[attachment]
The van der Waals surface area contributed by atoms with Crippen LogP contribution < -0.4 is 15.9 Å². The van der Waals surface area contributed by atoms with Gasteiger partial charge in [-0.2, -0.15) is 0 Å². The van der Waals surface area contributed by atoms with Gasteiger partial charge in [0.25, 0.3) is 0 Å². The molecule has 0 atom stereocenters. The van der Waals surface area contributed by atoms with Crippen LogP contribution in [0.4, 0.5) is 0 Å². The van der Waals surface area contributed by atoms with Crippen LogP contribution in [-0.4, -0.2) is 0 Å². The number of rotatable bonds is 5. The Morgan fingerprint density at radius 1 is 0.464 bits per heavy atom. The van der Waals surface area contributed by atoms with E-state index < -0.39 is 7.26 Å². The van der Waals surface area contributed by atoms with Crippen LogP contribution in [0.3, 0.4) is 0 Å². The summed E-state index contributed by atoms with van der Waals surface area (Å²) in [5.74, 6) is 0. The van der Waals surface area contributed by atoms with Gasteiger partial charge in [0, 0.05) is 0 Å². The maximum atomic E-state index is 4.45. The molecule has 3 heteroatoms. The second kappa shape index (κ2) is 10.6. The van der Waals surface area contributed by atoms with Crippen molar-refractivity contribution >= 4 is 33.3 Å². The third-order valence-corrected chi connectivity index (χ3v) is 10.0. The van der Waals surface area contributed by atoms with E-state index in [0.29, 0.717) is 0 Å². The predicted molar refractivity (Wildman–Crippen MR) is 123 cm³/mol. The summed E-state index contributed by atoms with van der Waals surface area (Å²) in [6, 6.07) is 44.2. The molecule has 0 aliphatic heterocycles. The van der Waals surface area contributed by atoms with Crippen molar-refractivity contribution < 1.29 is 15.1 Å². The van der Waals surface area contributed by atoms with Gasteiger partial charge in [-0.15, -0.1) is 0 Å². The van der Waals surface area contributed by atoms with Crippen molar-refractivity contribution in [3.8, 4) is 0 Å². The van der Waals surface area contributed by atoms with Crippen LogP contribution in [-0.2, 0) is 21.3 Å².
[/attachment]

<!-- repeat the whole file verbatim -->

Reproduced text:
The van der Waals surface area contributed by atoms with Crippen LogP contribution < -0.4 is 15.9 Å². The van der Waals surface area contributed by atoms with Gasteiger partial charge in [-0.2, -0.15) is 0 Å². The van der Waals surface area contributed by atoms with Gasteiger partial charge in [0.25, 0.3) is 0 Å². The molecule has 0 atom stereocenters. The van der Waals surface area contributed by atoms with Crippen LogP contribution in [0.4, 0.5) is 0 Å². The van der Waals surface area contributed by atoms with Crippen LogP contribution in [-0.4, -0.2) is 0 Å². The number of rotatable bonds is 5. The Morgan fingerprint density at radius 1 is 0.464 bits per heavy atom. The van der Waals surface area contributed by atoms with E-state index < -0.39 is 7.26 Å². The van der Waals surface area contributed by atoms with Crippen LogP contribution in [0.3, 0.4) is 0 Å². The summed E-state index contributed by atoms with van der Waals surface area (Å²) in [5.74, 6) is 0. The van der Waals surface area contributed by atoms with Gasteiger partial charge in [0, 0.05) is 0 Å². The maximum atomic E-state index is 4.45. The molecule has 3 heteroatoms. The second kappa shape index (κ2) is 10.6. The van der Waals surface area contributed by atoms with Crippen molar-refractivity contribution >= 4 is 33.3 Å². The third-order valence-corrected chi connectivity index (χ3v) is 10.0. The van der Waals surface area contributed by atoms with E-state index in [0.29, 0.717) is 0 Å². The predicted molar refractivity (Wildman–Crippen MR) is 123 cm³/mol. The summed E-state index contributed by atoms with van der Waals surface area (Å²) in [6, 6.07) is 44.2. The molecule has 0 aliphatic heterocycles. The van der Waals surface area contributed by atoms with Crippen molar-refractivity contribution < 1.29 is 15.1 Å². The van der Waals surface area contributed by atoms with Gasteiger partial charge in [-0.15, -0.1) is 0 Å². The van der Waals surface area contributed by atoms with Crippen molar-refractivity contribution in [3.8, 4) is 0 Å². The van der Waals surface area contributed by atoms with Crippen LogP contribution in [-0.2, 0) is 21.3 Å².